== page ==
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Golfers Against Cancer Funds Three CU Cancer Center Researchers

The grants will help with prevention, treatment, and quality-of-life issues.

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Written by Cancer Center on February 12, 2021

The Denver chapter of Golfers Against Cancer this week named University of Colorado (CU) Cancer Center researchers Matthew Sikora, PhD, Jamie Studts, PhD, and Jenna Sopfe, MD, as the beneficiaries of three $50,000 grants for cancer research and clinical trials.

Golfers Against Cancer is a national organization founded in 1997 by a group of Houston golfers who started raising money for cancer research after losing two of their golfing buddies to the disease. The Denver chapter opened in 2009 with donations from events going to fund research at CU Cancer Center.

New understanding of ovarian cancer risk

Matthew Sikora

Matthew Sikora, PhD

Sikora, assistant professor in the department of pathology at CU School of Medicine, is conducting research to better understand underlying genetic predispositions to ovarian cancer. Specifically, his team is looking at a unique genetic variant that promotes treatment resistance and tumor progression in ovarian cancer, and trying to determine how the variant increases a patient’s risk of developing ovarian cancer.

“If successful, this project can define a new genetic marker of risk for ovarian cancer, which could improve screening and lead to earlier detection,” Sikora says. “With this risk marker, we can potentially explain health disparities across racial/ethnic populations in the incidence of aggressive ovarian cancer subtypes. Importantly, we will also identify therapies that underlie the biology of the risk marker, which will unlock new precision medicine strategies for ovarian cancer.”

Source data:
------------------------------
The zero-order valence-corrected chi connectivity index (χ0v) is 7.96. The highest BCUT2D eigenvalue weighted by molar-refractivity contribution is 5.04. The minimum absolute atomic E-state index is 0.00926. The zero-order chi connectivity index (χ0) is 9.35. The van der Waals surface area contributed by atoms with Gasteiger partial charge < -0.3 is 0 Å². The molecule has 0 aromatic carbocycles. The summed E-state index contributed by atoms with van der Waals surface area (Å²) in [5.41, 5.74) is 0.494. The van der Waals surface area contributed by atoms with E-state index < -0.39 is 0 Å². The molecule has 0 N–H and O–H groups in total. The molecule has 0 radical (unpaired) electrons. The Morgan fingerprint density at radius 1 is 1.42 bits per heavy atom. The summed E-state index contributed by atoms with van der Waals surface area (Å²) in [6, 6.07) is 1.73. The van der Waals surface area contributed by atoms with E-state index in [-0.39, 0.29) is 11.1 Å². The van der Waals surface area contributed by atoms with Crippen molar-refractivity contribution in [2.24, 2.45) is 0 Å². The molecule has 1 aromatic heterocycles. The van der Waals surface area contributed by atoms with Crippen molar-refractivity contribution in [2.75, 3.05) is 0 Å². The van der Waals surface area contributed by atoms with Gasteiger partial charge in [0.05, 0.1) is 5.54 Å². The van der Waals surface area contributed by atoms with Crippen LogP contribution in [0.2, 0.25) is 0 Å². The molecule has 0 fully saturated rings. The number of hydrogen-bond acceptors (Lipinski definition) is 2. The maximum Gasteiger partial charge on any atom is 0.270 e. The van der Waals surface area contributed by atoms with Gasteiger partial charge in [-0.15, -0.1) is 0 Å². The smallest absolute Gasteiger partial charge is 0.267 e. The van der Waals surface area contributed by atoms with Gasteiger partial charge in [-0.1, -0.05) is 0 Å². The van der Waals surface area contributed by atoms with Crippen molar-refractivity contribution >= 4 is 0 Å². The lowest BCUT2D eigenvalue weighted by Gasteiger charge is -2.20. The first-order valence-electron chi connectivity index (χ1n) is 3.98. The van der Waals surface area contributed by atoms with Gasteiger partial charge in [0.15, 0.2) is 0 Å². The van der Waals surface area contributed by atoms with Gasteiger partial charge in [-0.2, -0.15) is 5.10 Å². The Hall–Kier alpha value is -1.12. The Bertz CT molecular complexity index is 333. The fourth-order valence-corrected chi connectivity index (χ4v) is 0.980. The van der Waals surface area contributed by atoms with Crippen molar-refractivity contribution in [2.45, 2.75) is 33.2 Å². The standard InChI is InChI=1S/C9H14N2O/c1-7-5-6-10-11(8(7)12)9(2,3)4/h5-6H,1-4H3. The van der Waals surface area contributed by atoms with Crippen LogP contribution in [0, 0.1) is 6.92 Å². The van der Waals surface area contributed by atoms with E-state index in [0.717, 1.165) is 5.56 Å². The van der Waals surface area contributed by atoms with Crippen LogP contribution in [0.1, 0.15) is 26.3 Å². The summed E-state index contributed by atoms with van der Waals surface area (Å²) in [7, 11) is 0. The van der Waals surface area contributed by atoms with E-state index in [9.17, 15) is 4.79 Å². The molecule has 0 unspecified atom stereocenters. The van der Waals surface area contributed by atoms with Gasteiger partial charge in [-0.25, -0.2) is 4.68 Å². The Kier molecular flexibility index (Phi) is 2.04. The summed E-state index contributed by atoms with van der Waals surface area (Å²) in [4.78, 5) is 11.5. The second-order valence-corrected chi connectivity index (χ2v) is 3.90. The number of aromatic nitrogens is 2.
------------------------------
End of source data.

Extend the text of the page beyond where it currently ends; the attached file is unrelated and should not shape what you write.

Improving lung cancer screening

Studts, professor in the medical oncology division and co-leader of the CU Cancer Center’s Cancer Prevention & Control Program, says the funding will support research partnerships with rural lung cancer screening programs and explore opportunities to improve access to and delivery of high quality lung cancer screening across Colorado.

Jamie Studts

Jamie Studts, PhD

Studts and his team are looking for better ways to get people at higher risk for lung cancer to come in every year for a low dose computed tomography-based lung cancer screening and to raise awareness about the screening to make it comparable to that of a colonoscopy or mammography.

“Along with our colleagues at the Moffitt Cancer Center in Florida and the LUNGevity Foundation, we have developed the Engaged Approach to Lung Cancer Screening with the goal of improving adherence to the lung cancer screening algorithm,” Studts says. “Like other cancer screening programs, lung cancer screening is a process, rather than a single event. We have adopted an implementation science perspective to test the feasibility of a new approach to lung cancer screening that emphasizes person-centered care principles and community engagement to mitigate barriers to optimal screening by facilitating adherence to the recommended screening protocol.”

The project brings together a diverse group of researchers and clinician-scientists, including CU Cancer Center member, Russ Glasgow, PhD, professor at the Division of Family Medicine and director of the Dissemination and Implementation Science Program within the Adult and Child Consortium for Health Outcomes and Delivery Science and Nina Thomas, MD, assistant professor in the Department of Medicine and director of the UCHealth Lung Cancer Screening Program. Erin Hirsh, a senior professional research assistant, and lung cancer screening expert, will serve as a collaborator and project coordinator for the research effort.

Addressing sexual dysfunction in childhood cancer survivors

Jenna Sopfe

Jenna Sopfe, MD

Sopfe, assistant professor in the Department of Pediatrics Section of Hematology, Oncology, and Bone Marrow Transplantation at the CU School of Medicine, is exploring the development of a standardized screening approach for sexual dysfunction in adolescent and young adult pediatric cancer survivors.

“Sexual dysfunction is estimated to occur in up to 50% of childhood cancer survivors, but it is widely underrecognized,” Sopfe says. “My long-term goal is to improve health-related quality of life in adolescent and young adult cancer survivors by improving screening, recognition, and treatment.”